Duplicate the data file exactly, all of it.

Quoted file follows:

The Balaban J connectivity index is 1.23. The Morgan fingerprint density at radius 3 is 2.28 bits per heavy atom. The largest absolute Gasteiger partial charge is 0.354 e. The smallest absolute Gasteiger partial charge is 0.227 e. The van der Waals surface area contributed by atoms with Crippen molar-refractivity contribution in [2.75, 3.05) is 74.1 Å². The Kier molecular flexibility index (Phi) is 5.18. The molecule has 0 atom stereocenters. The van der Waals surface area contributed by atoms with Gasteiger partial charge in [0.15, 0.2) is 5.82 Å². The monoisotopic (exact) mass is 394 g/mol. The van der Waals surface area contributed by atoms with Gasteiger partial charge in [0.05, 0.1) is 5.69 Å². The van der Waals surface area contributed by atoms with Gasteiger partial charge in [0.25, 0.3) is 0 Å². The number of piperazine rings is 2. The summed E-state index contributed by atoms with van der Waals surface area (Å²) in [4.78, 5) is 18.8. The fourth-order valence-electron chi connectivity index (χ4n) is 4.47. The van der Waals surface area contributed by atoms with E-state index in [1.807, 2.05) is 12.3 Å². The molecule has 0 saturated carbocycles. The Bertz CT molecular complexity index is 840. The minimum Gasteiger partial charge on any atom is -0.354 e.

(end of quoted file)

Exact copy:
The Balaban J connectivity index is 1.23. The Morgan fingerprint density at radius 3 is 2.28 bits per heavy atom. The largest absolute Gasteiger partial charge is 0.354 e. The smallest absolute Gasteiger partial charge is 0.227 e. The van der Waals surface area contributed by atoms with Crippen molar-refractivity contribution in [2.75, 3.05) is 74.1 Å². The Kier molecular flexibility index (Phi) is 5.18. The molecule has 0 atom stereocenters. The van der Waals surface area contributed by atoms with Gasteiger partial charge in [0.15, 0.2) is 5.82 Å². The monoisotopic (exact) mass is 394 g/mol. The van der Waals surface area contributed by atoms with Gasteiger partial charge in [0.05, 0.1) is 5.69 Å². The van der Waals surface area contributed by atoms with Gasteiger partial charge in [0.25, 0.3) is 0 Å². The number of piperazine rings is 2. The summed E-state index contributed by atoms with van der Waals surface area (Å²) in [4.78, 5) is 18.8. The fourth-order valence-electron chi connectivity index (χ4n) is 4.47. The van der Waals surface area contributed by atoms with E-state index in [1.807, 2.05) is 12.3 Å². The molecule has 0 saturated carbocycles. The Bertz CT molecular complexity index is 840. The minimum Gasteiger partial charge on any atom is -0.354 e.